Most of us know the health system is broken

Okay, some say we have the finest health system (what an oxymoron) in the world. But for those of you don't trust the World Health Organization's numbers, how about our own CIA?

The average life expectancy estimate for 2009 for the US, according to the CIA World Fact Book, rates 50th. And for infant morality, there are 44 countries that do better than the US.

We know a large number of folks lack health insurance. Others such as myself pay a high proportion of our income and still contend w. high deductibles. And we cannot shop for a better policy because we have pre-existing conditions. In my case, although I had insurance, the company (Blue Cross, now Anthem) delayed my treatment for months while my doctor argued for the proper tests. By the time this was approved, I needed surgery, radiation and chemo.

62 percent of all bankruptcies filed in 2007 were linked to medical expenses. Of those who filed for bankruptcy, nearly 80 percent had health insurance, according to (Himmelstein, D, E., et al, writing in “Medical Bankruptcy in the United States, 2007: Results of a National Study, American Journal of Medicine, May 2009. And according to Price Waterhouse, at least a quarter of all health insurance $ in the U.S. are spent on administrative costs. (I can send you the report.)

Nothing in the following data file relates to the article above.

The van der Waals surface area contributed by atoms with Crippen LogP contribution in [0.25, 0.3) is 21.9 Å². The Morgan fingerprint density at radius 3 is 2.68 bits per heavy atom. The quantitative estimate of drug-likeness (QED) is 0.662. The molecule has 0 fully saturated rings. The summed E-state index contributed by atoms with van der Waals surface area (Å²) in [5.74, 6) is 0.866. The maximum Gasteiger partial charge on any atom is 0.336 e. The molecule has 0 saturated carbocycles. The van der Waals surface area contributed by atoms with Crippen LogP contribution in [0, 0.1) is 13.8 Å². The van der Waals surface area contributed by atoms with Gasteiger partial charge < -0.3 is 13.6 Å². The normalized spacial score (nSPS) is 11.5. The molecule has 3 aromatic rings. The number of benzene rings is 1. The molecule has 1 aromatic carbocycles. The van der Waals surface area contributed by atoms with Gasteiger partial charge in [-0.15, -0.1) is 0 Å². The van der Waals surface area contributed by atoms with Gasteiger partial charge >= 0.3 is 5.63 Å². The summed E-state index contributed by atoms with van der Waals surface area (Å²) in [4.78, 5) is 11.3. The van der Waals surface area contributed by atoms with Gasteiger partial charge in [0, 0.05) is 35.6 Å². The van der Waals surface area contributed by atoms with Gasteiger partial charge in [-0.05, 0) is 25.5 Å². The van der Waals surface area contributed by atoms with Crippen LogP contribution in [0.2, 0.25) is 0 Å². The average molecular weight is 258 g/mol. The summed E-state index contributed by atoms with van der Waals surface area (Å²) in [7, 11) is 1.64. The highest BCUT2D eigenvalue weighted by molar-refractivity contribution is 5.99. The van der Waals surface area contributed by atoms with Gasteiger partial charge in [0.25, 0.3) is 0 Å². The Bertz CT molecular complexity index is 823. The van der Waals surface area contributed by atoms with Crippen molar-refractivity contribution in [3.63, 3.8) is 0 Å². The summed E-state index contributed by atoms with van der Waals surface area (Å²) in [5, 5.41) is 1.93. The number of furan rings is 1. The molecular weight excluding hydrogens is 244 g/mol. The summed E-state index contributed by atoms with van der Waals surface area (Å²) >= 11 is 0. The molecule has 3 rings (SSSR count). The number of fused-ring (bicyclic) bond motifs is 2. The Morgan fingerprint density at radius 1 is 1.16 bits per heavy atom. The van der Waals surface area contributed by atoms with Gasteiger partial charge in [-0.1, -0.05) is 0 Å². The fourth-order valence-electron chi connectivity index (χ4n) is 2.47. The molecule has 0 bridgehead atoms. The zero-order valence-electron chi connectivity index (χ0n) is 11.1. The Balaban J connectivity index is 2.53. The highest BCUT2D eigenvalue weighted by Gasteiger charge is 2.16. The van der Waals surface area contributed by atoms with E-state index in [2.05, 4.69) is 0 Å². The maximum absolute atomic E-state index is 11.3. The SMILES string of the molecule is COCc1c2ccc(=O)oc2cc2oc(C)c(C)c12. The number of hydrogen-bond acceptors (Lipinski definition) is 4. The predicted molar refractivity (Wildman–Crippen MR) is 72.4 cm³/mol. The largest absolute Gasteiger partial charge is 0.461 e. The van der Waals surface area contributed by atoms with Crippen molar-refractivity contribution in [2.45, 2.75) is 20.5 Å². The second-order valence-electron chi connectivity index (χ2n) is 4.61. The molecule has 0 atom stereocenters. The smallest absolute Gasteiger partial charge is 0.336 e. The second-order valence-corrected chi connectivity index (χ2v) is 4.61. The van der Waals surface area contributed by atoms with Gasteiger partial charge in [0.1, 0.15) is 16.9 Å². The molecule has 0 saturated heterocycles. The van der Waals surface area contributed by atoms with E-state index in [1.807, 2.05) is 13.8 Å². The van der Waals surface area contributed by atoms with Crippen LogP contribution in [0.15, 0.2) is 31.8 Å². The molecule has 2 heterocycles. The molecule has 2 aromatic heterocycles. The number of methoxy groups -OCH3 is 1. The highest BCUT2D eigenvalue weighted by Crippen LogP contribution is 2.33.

All the forgoing explains, perhaps why we spend a higher proportion of our gross national product and a higher cost per person on health care and still do not have as good outcomes as other countries in the developed world.

The question: are we going to have any real improvement?
I see little evidence that politicians opposing healthcare reform are ready to dial back their rhetoric. Or that a sufficient number supporting reform will come up with sufficient changes.
Rolling Stone
's Matt Taibbi agrees. In the September 3, 2009 issue, he outlines the legislative process to date in "Sick and Wrong: How Washington is screwing up health care reform – and why it may take a revolt to fix it." He writes

All that's left of health care reform is a collection of piece-of-shit, weakling proposals that are preposterously expensive and contain almost nothing meaningful — and that set of proposals, meanwhile, is being negotiated down even further by the endlessly negating Group of Six. It is a fight to the finish now between Really Bad and Even Worse. And it's virtually guaranteed to sour the public on reform efforts for years to come.
In his speech September 9, President Obama protested that
I am not the first President to take up this cause, but I am determined to be the last.
Let's hope that's not because the insurance and pharmaceutical companies and lobbyists and their allies achieve a permanent victory.